1. In real estate, it's "location, location, location." In stocks, the word is "diversify, diversify, diversify."
The number one reason that people don't diversify is that they believe their company's stock will continue to rise. This assumption is shaky, to say the least. Volatility is a certainty. What if you have to sell while the stock is (temporarily) down? What if the stock drops and doesn't come back? Diversification helps reduce risk.
2. Doing nothing also has risks.
Employee stock options are not like owning stocks. Typically, they come with a ten-year window of opportunity, after which they disappear if not exercised. If you wait too long to exercise, your flexibility drops as the deadline approaches, and you run the risk of creating an unexpected (and unnecessarily large) tax bill.
3. Having a financial advisor can help.
An advisor helps with both the big stuff and also the details. They understand how to select financial instruments that address your goals. They also understand details like the different ways that employee stock options can be exercised while also helping to minimize taxes. Finally, like the carpenter that you hire to build your addition, they own the right tools to make the job easier.
4. The planning PROCESS has benefits beyond the plan itself.
Even if you never set your plan in motion, going through the process will teach you things about your personal and family goals that you never knew. It will help you set priorities, discover your comfort with risk, and bring a useful coherence to your financial picture. Remember, having a plan does not obligate you to do anything about it.
5. Building wealth is different than just saving money.
If you have a regular savings plan, you are already ahead of most of your peers. However, few of us have incomes that permit significant growth and leverage. A total plan is one that takes short-term and long-term needs into account, along with strategies for leveraging assets like stock options where the value can be deferred.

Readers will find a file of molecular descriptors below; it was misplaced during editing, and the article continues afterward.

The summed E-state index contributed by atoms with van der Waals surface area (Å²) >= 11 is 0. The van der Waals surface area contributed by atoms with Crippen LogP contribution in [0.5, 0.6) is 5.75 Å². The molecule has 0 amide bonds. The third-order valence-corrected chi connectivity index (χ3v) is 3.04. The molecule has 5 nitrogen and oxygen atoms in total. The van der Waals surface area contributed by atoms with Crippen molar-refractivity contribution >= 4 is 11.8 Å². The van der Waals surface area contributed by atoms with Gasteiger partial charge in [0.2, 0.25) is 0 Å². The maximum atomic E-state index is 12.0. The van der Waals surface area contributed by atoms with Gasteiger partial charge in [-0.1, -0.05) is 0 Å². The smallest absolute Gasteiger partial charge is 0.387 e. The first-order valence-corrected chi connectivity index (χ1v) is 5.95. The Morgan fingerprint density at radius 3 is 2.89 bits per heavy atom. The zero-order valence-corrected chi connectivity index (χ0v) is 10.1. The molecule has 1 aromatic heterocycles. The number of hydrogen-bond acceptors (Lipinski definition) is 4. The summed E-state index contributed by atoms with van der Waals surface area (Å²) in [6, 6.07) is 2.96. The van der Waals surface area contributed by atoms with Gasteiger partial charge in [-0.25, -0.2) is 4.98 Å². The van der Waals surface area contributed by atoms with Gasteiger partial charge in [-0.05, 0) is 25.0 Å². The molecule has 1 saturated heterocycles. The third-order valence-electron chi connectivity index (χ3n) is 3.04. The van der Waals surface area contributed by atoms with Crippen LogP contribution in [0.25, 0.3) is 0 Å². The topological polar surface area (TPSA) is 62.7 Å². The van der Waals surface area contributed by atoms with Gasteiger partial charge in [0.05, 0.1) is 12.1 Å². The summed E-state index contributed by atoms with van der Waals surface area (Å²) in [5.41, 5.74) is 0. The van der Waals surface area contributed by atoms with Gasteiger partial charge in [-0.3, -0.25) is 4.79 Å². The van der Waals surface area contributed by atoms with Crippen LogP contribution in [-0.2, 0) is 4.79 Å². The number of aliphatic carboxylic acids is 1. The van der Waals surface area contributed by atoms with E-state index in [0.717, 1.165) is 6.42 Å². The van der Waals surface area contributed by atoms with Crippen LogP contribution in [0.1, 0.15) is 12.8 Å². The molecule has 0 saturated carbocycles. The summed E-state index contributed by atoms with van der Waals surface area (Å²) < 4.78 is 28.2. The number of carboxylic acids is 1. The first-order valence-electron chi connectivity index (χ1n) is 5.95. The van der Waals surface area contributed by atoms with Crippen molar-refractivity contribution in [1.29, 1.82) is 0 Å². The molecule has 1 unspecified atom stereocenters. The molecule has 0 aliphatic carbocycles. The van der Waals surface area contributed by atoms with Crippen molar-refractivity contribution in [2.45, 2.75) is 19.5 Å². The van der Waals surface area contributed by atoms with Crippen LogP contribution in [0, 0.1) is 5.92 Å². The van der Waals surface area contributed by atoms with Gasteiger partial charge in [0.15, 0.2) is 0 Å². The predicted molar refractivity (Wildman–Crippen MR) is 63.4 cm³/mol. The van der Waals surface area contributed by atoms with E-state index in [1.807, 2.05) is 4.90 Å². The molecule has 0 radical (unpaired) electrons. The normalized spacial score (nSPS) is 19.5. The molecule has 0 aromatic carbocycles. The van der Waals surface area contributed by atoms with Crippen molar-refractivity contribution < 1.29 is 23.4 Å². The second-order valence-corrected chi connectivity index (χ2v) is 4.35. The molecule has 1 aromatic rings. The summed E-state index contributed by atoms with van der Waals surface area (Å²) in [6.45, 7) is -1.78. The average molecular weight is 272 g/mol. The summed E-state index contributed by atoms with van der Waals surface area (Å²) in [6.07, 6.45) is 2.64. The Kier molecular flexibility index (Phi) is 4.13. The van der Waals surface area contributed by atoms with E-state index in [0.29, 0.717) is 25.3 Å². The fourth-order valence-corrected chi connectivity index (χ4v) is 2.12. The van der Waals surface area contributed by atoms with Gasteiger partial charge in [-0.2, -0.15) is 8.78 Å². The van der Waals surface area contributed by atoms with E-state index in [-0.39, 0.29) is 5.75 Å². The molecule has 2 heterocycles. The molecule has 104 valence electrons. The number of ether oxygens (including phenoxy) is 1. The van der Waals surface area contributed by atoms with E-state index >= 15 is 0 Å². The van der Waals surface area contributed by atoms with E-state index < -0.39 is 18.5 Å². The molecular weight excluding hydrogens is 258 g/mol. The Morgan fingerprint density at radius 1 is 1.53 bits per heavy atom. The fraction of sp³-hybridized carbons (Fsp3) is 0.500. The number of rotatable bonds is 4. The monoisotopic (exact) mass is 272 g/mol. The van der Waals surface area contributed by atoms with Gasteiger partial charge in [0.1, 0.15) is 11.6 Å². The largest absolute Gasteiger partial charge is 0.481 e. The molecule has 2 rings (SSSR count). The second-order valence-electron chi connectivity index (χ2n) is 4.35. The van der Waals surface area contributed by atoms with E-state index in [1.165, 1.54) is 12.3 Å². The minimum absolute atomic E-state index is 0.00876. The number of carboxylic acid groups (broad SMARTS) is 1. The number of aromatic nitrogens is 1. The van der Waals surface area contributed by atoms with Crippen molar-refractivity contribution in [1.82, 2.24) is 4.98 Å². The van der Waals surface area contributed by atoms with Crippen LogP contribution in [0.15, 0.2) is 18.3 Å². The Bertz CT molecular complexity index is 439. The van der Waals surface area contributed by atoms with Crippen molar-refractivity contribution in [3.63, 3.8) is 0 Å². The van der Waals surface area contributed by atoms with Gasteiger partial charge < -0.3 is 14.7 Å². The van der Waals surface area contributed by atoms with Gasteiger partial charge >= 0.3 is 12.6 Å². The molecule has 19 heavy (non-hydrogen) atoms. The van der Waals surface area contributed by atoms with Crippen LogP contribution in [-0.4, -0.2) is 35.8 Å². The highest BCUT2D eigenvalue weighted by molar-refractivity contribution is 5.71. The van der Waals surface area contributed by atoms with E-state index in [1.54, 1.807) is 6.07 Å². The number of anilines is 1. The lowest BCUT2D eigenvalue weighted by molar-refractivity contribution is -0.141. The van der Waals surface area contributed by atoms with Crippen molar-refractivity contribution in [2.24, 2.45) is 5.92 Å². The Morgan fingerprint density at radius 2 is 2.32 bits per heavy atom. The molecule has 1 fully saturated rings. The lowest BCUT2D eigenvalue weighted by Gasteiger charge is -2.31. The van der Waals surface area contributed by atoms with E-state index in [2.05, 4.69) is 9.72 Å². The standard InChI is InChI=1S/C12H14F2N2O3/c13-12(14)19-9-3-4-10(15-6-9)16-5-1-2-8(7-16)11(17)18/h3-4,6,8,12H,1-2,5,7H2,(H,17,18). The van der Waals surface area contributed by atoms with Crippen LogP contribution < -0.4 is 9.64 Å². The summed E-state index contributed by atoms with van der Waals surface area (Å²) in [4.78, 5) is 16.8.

6. Taxes can eat up your gains, even when you do everything else right.
Stock gains are sometimes classed as ordinary income, sometimes capital gains and sometimes can trigger Alternative Minimum Tax (AMT). AMT is something that can potentially be avoided, or at least minimized with smart planning. It is one of those details that financial advisors know about, and the rest of us may not. Even solid companies have their ups and downs. Being forced to exercise stock options during a down fluctuations costs money.
7. Any plan is better than no plan, but there is such a thing as an "optimized plan".
A plan can be developed from a cookie-cutter template. However, an optimized plan fits your situation. It takes advantage of your personal opportunities, your kids, your plans for a major purchase such as a house or college. It spreads risk to suit your tolerance and it minimizes taxes based on your situation.
8. A plan is always a work in progress.
Like your house there is always maintenance, but if it was built right the upkeep is easy to do. A financial plan is also something to revisit on a regular basis to incorporate changes in your situation, your current and long-term needs, and your revised or refined goals.
9. Your family is counting on you to get it right; who are you counting on?
Financial security is a heavy responsibility even when shared by a couple. A financial advisor can not only help with advice, but can represent a perspective outside the family pressures that can sometimes be useful in bringing differing opinions into alignment.
10. Don't leave your stock option wealth to chance!
Too many people leave money on the table because they don't have a well-planned strategy.
Review what your employee stock options are worth right now.
Integrate your stock options with the rest of your financial assets and family goals.
Seek an experienced advisor to help you design a customized stock option management strategy that can optimize your wealth and manage risk.
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